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Wednesday, 31 October 1956


Mr HAROLD HOLT (HIGGINS, VICTORIA) (Minister for Labour and National Service) . - The honorable member for Melbourne Ports (Mr. Crean) has raised a matter which, I know, has exercised the consideration of the High Council of the Commonwealth Public Service Organizations. Perhaps I should indicate that, for the convenience of the Parliament, we are discussing four bills together, and that the matter raised by the honorable member for Melbourne Ports concerns an issue which might, perhaps, arise more appropriately during discussion of the Public Service Arbitration Bill (No. 2). However, it is convenient for it to be considered at this stage.

As I understand the matter, the Public Service organizations were concerned lest, arising out of this amendment, at some point of time there might be a proscription which would have the effect of taking in the whole of the Public Service arbitration legislation in such a way as to nullify determinations of the Public Service Arbitrator. In the first instance, they wrote to me regarding this matter and I sent a letter to them in reply, the substantial part of which I shall read to the committee shortly. Then, last evening, Mr. Smith, the president of the High Council, in company with one of his colleagues, saw me about the matter and I reaffirmed the assurances which I had given them in. the letter I sent. I assume, from what the honorable member for Melbourne Ports has been putting to the committee, that it is desired that I affirm in this Parliament the assurance that I have already given, in such a way as to make quite clear the general attitude of this Government - and this may be more important for the organization and its members in years to come - so that any succeeding government, irrespective of its political complexion, may have no doubt of the intention of the Parliament at this time. It is perhaps desirable and convenient that the matter has been raised by an honorable member on the other side of the committee, because it will be clear on any future occasion that the Parliament as a whole was agreed on the general attitude which I have expressed in my letter of assurance to the public service organizations. I think I can explain the matter best by reading the relevant paragraphs of a letter dated 30th October that I sent to Mr. Smith in his capacity as president of the High Council of Public Service Organizations. I said in that letter -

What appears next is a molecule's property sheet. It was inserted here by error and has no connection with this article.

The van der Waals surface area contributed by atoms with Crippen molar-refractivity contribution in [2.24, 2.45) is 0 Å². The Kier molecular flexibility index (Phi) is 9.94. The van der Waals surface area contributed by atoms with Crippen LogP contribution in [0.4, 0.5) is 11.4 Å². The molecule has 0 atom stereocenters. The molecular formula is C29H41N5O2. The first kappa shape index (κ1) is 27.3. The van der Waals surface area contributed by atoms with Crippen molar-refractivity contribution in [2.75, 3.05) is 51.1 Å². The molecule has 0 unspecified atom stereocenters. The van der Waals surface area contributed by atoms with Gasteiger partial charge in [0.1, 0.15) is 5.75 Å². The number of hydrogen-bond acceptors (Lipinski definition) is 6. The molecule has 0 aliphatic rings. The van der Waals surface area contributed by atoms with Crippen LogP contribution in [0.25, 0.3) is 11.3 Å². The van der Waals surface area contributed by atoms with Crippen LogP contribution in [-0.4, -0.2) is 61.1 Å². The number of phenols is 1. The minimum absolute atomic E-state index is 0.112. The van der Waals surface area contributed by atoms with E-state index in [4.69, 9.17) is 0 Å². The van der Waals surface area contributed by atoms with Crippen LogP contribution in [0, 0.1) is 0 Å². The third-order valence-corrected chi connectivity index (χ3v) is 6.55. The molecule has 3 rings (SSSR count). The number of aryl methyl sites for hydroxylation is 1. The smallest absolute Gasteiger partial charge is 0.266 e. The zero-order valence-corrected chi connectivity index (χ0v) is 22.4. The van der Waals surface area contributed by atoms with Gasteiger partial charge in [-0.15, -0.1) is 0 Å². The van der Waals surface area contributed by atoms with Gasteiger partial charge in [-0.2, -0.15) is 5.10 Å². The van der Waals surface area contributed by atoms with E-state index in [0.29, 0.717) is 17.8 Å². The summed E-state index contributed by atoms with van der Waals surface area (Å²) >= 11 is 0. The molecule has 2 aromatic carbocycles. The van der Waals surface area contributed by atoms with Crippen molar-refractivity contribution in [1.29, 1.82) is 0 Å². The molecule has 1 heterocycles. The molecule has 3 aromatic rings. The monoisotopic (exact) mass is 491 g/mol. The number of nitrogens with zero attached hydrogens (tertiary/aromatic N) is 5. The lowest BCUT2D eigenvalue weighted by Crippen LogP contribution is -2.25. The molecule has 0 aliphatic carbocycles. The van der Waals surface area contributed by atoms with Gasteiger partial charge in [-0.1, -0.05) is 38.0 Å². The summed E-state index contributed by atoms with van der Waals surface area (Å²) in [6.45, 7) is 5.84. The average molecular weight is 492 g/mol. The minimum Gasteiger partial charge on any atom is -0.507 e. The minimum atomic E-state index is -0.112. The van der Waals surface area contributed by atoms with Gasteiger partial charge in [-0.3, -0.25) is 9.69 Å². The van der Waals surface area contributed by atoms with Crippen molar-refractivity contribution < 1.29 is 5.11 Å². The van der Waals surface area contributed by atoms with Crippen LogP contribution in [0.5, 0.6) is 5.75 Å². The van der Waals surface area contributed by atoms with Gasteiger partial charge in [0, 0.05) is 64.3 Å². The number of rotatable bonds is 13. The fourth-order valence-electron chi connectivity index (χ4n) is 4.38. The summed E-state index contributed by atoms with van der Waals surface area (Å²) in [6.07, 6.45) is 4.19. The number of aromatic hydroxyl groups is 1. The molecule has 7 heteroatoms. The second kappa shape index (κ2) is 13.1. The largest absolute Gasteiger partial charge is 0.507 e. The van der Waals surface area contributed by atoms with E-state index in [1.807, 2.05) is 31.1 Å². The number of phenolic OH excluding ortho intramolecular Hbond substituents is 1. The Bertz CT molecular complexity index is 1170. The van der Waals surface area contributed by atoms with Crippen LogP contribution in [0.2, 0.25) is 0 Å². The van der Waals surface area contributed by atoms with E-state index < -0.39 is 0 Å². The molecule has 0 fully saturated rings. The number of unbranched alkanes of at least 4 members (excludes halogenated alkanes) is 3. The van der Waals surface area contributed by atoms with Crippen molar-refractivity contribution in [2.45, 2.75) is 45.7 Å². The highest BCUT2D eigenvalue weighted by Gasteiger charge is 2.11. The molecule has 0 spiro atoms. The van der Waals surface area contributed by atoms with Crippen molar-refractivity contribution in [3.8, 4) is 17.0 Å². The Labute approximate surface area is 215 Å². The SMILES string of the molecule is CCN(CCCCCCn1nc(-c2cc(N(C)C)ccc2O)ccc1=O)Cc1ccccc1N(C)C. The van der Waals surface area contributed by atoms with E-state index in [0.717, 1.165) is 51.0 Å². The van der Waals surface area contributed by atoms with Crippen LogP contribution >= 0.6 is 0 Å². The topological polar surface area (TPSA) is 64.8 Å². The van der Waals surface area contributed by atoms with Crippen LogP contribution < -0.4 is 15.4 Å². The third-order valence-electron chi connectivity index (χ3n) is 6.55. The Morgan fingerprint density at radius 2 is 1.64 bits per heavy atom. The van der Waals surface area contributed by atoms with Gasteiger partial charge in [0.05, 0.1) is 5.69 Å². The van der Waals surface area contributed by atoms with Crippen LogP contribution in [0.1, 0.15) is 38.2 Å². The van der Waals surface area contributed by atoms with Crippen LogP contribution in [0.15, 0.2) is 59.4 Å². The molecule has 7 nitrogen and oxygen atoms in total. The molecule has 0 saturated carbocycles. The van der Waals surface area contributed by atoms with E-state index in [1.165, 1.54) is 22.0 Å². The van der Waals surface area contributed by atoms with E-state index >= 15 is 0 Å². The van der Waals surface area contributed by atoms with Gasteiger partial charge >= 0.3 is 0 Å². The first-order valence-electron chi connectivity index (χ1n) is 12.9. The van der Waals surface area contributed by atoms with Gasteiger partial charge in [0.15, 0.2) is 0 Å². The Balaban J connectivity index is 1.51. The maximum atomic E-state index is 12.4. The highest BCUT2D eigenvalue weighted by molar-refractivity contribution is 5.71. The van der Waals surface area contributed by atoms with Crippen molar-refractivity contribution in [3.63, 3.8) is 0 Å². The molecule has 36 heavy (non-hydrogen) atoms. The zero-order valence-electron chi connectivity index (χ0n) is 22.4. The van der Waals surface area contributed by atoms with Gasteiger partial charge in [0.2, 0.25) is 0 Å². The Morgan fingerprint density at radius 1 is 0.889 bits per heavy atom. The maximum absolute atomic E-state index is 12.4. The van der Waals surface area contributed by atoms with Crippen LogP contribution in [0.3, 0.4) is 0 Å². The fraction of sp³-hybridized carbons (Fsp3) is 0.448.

I note that your concern is not with the specific prescription of the three general acts with which no inconsistent determination or award may be made, but with the power to prescribe other acts or provisions of other acts. If it were that Crown employment was governed solely by the Public Service Act, it would have been a comparatively simple matter to prescribe the provisions with which an inconsistent determination or award might not be made. There are, however, a number of other acts-

I think the honorable member for Melbourne Ports has just indicated that there are, perhaps, more than 40 of them - which deal with the conditions of employment in the services of statutory authorities. Examples are the Broadcasting Act, the Commonwealth Bank Act, the Overseas Telecommunications Act, the Commonwealth Railways Act and the Peace Officers' Act. In addition, there are acts like the Officers Rights Declaration Act, the Tradesmens Rights Regulation Act and the Re-establishment and Employment Act.